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    CITGO Accuses 7-Eleven of Using Politics to Justify End of Deal

    Expiration of the contract was decided months before Chavez's remarks were made.

    DALLAS -- CITGO Petroleum Corp., the U.S.-based subsidiary of the Venezuelan government-controlled oil company, criticized 7-Eleven for using politics as a cover during its exit from contracts it held with CITGO, reported Reuters.

    CITGO chief executive, Felix Rodriguez, commented this week that the U.S. media and Chavez's opponents in Venezuela falsely reported that 7-Eleven was ending the contract because CITGO has ties to the state-run oil company and its president, Hugo Chavez, who has made negative remarks against U.S. president George W. Bush. CSNews Online reported yesterday that although 7-Eleven's decision to go unbranded was made weeks earlier, the retailer suggested it was not happy about Chavez's continuing anti-American rants.

    "Now they want to exploit all this for political gain, but this is a commercial relationship that is about to end on Sept. 30 as laid out in a contract," Rodriguez told Venezuelan television.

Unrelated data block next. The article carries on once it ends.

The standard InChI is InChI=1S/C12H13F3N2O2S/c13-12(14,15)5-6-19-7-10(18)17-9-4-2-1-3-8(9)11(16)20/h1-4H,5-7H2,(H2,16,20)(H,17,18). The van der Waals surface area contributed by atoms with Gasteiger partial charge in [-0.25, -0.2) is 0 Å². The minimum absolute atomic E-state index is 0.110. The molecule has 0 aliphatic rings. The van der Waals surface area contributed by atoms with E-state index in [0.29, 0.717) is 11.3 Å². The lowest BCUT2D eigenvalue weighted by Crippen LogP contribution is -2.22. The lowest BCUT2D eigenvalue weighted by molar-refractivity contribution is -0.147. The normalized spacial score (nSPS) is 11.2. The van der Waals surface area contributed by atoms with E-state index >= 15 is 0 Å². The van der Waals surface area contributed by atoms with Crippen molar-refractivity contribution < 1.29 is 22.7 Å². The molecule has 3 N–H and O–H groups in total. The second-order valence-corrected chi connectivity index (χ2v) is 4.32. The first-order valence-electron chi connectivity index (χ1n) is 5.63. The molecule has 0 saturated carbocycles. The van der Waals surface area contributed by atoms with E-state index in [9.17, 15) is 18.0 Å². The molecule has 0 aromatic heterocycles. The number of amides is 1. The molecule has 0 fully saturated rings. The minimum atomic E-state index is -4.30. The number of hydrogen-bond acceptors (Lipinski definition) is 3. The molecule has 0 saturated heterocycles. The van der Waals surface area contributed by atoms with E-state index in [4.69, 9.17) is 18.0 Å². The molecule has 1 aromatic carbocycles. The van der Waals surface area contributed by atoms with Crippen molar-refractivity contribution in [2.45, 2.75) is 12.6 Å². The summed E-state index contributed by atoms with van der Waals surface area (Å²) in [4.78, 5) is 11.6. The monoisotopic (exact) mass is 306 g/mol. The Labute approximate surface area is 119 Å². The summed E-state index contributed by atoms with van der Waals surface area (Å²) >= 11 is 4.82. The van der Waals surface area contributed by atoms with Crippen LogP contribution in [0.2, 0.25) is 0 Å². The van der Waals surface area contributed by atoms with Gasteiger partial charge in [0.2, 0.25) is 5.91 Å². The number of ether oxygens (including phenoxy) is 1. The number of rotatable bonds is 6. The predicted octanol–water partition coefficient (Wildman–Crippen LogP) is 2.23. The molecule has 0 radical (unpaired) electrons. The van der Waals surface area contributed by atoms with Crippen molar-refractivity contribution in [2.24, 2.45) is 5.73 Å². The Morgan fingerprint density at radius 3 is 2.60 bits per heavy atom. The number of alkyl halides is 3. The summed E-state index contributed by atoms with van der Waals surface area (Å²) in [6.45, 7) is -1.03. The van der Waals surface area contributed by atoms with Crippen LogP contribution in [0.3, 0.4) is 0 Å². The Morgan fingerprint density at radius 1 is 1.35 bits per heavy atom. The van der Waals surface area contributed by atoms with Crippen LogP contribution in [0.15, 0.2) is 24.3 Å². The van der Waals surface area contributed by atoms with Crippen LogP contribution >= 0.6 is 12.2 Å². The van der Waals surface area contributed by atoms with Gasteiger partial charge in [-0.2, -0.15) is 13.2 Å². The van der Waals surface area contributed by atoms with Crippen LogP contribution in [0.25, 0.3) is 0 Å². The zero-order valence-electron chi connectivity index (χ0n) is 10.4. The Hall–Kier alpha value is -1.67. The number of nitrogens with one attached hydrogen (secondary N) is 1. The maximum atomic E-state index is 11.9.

CITGO stated that the decision to end contracts with 7-Eleven was made long before Chavez's comments against the U.S. "We announced it with a news conference in Venezuela, back in July," Rodriguez said.

    The convenience chain's former CEO Jim Keyes told shareholders in April that the retailer was considering going unbranded. 7-Eleven originally announced plans to switch oil suppliers in August when CITGO announced that it would cut 14 percent of its 13,000 service-station network across 10 states.CSNews Online reported.

    Earlier this week, 7-Eleven issued a statement regarding the contract expiration and contained remarks that 7-Eleven sympathized with Americans' concern with Chavez's remarks against the U.S. leader.

    The comments, from 7-Eleven spokeswoman Margaret Chabris to The Associated Press, included: "Regardless of politics, we sympathize with many Americans' concern over derogatory comments about our country and its leadership recently made by Venezuela's president Hugo Chavez."

    She added, "Certainly Chavez's position and statements over the past year or so didn't tempt us to stay with CITGO."

    Chavez is currently running for reelection in Venezuela against an opponent who he claims is backed by the U.S. He also claims that political leaders are undergoing a campaign to discredit him because of his "anti-U.S." policies on things like free-trade, Reuters reported.

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